Wounded Lion - "Relaxation is My Specialty" (IVXLCDM)
Besides being the title of the newest Wounded Lion album, IVXLCDM is an inversion of the year the great fire of London took place. The titleís origins are anybodyís guess, but taking an established cultural artifact and applying a prankish dream-logic to it is a recurring theme in Wounded Lionís catalog. (And, unlike Mika Mikoís C.Y.S.L.A.B.F. ó the previous album titled with a cryptic, seven-letter acronym to emerge from the Los Angeles music scene ó Wounded Lionís puzzle is actually solvable.) That Wounded Lion frontman Brad Eberhard is able to turn these cut-and-pasted bits (the albumís title included) into shout-along choruses has been a testament to his songwriting ability, but it also tends to paint Wounded Lion into a sonic corner. IVXLCDM fails to mutate Wounded Lionís craft in much of a significant way, and at this point, itís down to whether youíre on board with Eberhardís methods or not.
The guileless nature of Eberhardís vocal delivery and the direct, complete-sentence nature of his lyrics have the potential to create a bunch of grating, "whatís your tattoo mean"-type questions about IVXLCDM, but if Wounded Lionís previous output is any indicator, the obliqueness is not only here to stay, itís part of the point. Garage rock and indie pop (of which Wounded Lion operate somewhere near the intersection) arenít exactly known for catering to ambiguity, especially when a band is working in such a dead-simple Chills/Equals/Modern Lovers mold. Itís easy, then, to put Eberhardís lyrics up against the likes of Jonathan Richmanís and come away feeling like youíre missing something. Whether youíre comfortable with, say, not completely understanding why Eberhard begins quoting "Depression" by Black Flag at the end of "Relaxation Is My Specialty" is pivotal to whether or not youíll connect with IVXLCDM.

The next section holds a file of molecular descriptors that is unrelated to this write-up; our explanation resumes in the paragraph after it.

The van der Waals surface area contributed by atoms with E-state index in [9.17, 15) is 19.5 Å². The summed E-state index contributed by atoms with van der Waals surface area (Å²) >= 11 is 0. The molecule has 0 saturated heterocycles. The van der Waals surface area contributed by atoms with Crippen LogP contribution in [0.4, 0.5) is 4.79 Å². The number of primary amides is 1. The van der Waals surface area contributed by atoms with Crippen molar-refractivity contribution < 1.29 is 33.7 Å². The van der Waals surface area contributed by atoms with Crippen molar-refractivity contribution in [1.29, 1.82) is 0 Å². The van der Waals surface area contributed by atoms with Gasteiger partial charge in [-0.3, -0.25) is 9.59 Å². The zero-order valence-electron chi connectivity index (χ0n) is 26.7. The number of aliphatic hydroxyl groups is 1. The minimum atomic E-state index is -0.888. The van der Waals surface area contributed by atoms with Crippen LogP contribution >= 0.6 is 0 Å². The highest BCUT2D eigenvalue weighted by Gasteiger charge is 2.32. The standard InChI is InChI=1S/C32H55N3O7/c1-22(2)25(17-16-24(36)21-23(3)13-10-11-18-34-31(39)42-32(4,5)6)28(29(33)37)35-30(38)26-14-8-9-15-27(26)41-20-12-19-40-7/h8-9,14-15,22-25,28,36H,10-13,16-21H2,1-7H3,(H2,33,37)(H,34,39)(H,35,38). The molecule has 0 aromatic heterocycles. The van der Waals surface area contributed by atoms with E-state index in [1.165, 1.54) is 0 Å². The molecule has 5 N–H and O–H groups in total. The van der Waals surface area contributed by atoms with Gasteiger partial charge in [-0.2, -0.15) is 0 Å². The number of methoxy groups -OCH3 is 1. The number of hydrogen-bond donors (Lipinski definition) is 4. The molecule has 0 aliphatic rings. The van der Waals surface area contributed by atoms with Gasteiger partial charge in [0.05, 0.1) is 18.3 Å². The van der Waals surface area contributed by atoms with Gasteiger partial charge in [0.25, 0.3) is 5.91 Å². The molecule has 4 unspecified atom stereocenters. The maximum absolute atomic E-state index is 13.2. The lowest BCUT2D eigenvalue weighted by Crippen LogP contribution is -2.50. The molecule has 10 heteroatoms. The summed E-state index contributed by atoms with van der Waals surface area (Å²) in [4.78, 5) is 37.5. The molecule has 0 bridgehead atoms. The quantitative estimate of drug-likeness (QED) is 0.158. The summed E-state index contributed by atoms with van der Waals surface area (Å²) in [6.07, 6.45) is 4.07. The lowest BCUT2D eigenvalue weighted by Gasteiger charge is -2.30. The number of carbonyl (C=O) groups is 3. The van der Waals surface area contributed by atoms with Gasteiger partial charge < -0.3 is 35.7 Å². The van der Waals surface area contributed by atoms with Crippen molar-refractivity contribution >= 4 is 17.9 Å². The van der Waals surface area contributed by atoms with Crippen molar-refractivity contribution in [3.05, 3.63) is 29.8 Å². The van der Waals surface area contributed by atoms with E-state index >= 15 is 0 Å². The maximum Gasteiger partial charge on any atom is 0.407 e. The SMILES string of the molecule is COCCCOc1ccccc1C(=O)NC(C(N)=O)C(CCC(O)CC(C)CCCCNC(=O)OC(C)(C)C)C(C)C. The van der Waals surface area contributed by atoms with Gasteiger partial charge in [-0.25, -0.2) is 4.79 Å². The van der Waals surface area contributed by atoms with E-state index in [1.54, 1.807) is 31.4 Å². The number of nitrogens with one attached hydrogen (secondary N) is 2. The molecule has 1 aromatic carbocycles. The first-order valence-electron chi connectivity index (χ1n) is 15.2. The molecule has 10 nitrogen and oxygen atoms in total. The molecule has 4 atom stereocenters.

In spite of its abundance of off-the-cuff lyrical moves, the majority of the LP devotes itself to two-chord songs with a couple of talk-sung verses and a shouted chorus. Eberhard brings enough charisma to the table to get by, but the album suffers from a lack of songwriting dynamics. "Raincheck Vibrations" is easily the standout track, and provides a glimpse of what Wounded Lion is capable of on a full-length. At nearly seven minutes, the songís arrangements are given room to breathe, and Eberhard artfully and intensely describes a couple of episodes of The Love Boat and Batman that he saw. Itís innately ridiculous, but it doesnít sound ridiculous and, as the songís title is repeated during its coda, you canít help but admire Ebersolís ability to turn pop-culture surrealist poetry into a rallying cry.
Considering both Monty Buckles of LAMPS and Lars Finberg of The Intelligence have been known to perform with Wounded Lion, the understated sophistication in play during the highlights of IVXLCDM is no surprise. With the right personality at the helm, primitive rock and roll can work as an excellent blank canvas for the application of smart idiosyncrasies. But Eberhardís lyrical and vocal tics donít typically extend to Wounded Lionís songwriting, and thatís what ultimately what cuts IVXLCDM off at the knees. Still, it remains an admirable experiment in a field of pop bands that often seem completely terrified of being misunderstood.